Author: Nicole Frangos

Review: Standing Tall

Catherine Deneuve plays Florence Blaque, a juvenile judge who is overseeing the case of a young delinquent, Malony (Rod Paradot), in Standing Tall. Malony was briefly abandoned by his mother as a toddler, and is stuck in a self-destructive life of thievery and violence. At only 15-years-old, and with a growing list of offences, he is provided a counsellor (Benoît Magimel) who, along with Blaque, wants to help save the delinquent from himself before its too late. Deneuve is the powerhouse star in this film, a legend of French cinema for over 50 years. She is wonderful in the...

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Harsh beauty: interview with Edge of Winter director Rob Connolly

Rob Connolly is no stranger to film. He has a long history of work behind the camera – he’s worked as a grip, gaffer, camera operator and cinematographer. In Edge of Winter, his first full-length film in the director’s chair, he has created a slightly sinister thriller set in a stark, wintry landscape. Speaking over the phone, Connolly revealed that he immediately gravitated to the film, which was pitched to him by writer Kyle Mann. Connolly was intrigued by Mann’s first draft of the film, and he knew immediately what he wanted to do with it. The final piece,...

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Review: Ben-Hur

Hollywood has a remake problem. Whether it’s a lack of imagination, laziness, or the desire to milk the cash cow (the latter being the most likely reason), studios are pumping out remakes, reboots, sequels and re-imaginings at an alarming rate. Sometimes it works and sometimes it’s a disaster. Especially tricky territory is remaking a beloved classic, since it is exactly that. In the case of Ben-Hur, filmmakers had an even harder task at hand. The 1959 version of the film – which is in fact a remake of the 1925 film – still holds the most Oscar wins for...

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Review: Edge of Winter

What begins as a tentative reunion trip between a father (Joel Kinnaman) and his two sons quickly turns into something sinister in Edge of Winter. Brad (Tom Holland) and Caleb (Percy Hynes White) are dropped off at their father’s house, after not seeing him for quite some time, by their mother who is going on a trip with her new husband. The father takes the boys on a hunting trip up north. After a few moments of uneasy bonding, the trio’s car gets stuck in the snow and they become stranded at a remote cabin. As their father slowly...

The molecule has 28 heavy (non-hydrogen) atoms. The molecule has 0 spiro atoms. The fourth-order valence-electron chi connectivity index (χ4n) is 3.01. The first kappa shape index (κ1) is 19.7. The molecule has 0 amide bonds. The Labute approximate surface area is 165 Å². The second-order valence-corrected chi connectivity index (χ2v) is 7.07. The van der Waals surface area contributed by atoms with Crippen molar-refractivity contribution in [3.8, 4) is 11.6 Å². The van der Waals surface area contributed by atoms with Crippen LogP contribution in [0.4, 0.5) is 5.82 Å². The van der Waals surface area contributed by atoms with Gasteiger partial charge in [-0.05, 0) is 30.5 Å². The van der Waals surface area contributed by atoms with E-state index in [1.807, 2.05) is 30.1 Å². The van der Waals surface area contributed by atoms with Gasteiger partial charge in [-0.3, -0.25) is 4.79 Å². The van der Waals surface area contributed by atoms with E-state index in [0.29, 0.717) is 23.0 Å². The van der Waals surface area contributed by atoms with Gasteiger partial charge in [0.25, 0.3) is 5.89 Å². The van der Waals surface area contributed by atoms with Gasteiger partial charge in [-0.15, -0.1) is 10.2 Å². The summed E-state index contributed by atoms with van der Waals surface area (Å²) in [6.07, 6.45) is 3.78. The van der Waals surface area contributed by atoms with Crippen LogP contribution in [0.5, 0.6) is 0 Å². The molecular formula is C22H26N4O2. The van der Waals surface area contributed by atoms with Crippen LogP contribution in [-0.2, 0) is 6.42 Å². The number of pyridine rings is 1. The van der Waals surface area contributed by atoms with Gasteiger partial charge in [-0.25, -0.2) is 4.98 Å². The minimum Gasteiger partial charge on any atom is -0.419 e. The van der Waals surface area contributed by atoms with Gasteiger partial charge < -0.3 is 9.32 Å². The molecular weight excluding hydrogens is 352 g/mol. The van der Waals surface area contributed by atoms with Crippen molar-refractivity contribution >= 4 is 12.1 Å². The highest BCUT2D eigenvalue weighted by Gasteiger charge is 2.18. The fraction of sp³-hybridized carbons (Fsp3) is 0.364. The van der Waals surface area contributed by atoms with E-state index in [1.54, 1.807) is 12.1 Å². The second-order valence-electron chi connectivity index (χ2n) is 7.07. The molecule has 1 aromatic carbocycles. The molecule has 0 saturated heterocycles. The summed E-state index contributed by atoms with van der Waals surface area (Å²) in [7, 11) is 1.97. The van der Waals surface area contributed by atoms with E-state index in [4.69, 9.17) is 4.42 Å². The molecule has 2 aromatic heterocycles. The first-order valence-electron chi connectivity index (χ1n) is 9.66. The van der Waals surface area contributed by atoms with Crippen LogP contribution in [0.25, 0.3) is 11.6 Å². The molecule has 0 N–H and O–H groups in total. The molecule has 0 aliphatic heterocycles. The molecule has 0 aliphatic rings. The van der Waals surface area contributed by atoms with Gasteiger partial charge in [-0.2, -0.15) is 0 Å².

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Late great movies: Citytv and the Baby Blue Movies

If you were in Toronto during the ‘70s or ‘90s, you may have graciously encountered that Holy Grail of the broadcasting industry: free softcore porn. That softcore porn came courtesy of Citytv’s Baby Blue Movies, a late-night weekend program brought to Toronto thanks to producer Robert Lantos and Citytv’s former owner/co-founder Moses Znaimer. The Baby Blue Movies were a series of occasionally ridiculous, always titillating, softcore pornos that started around 12 am on Friday night – and were the delight of pubescent boys who were used to making do with the fuzzy pornos that were typically available on pay-per-view...

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Review: Bad Moms

Amy (Mila Kunis) is a young mother. She’s pretty stressed out: she has a lazy husband, two pre-adolescent kids of varying underachieving and overachieving tendencies (but who are both equally annoying), a demanding boss who stresses her out, and a PTA president who’s out to get her. In trying to do it all, she inevitably drops all the balls she’s juggling and experiences a mini breakdown. Overworked and exhausted, she bonds with two other young mothers who can relate (Kristen Bell and Kathryn Hahn). The three mothers make a pact to embrace their titles as “bad moms” and embark on an occasionally...

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Media Impact: Death Becomes Her and the currency of youth

It’s easy to dismiss Robert Zemeckis’ Death Becomes Her (1992) as an example of the absurdity of ‘90s movies. After all, the premise is sufficiently whack: Meryl Streep and Goldie Hawn play frenemies who, in their war over a sniveling mortician – Ernest, played by Bruce Willis – drink a magic potion that provides eternal youth. At first glance, the movie is a slapstick vehicle that allows Streep and Hawn to highlight their dark comedy skills (Streep spends a chunk of the movie with her head twisted backward and Hawn walks around with a giant hole in her stomach)....

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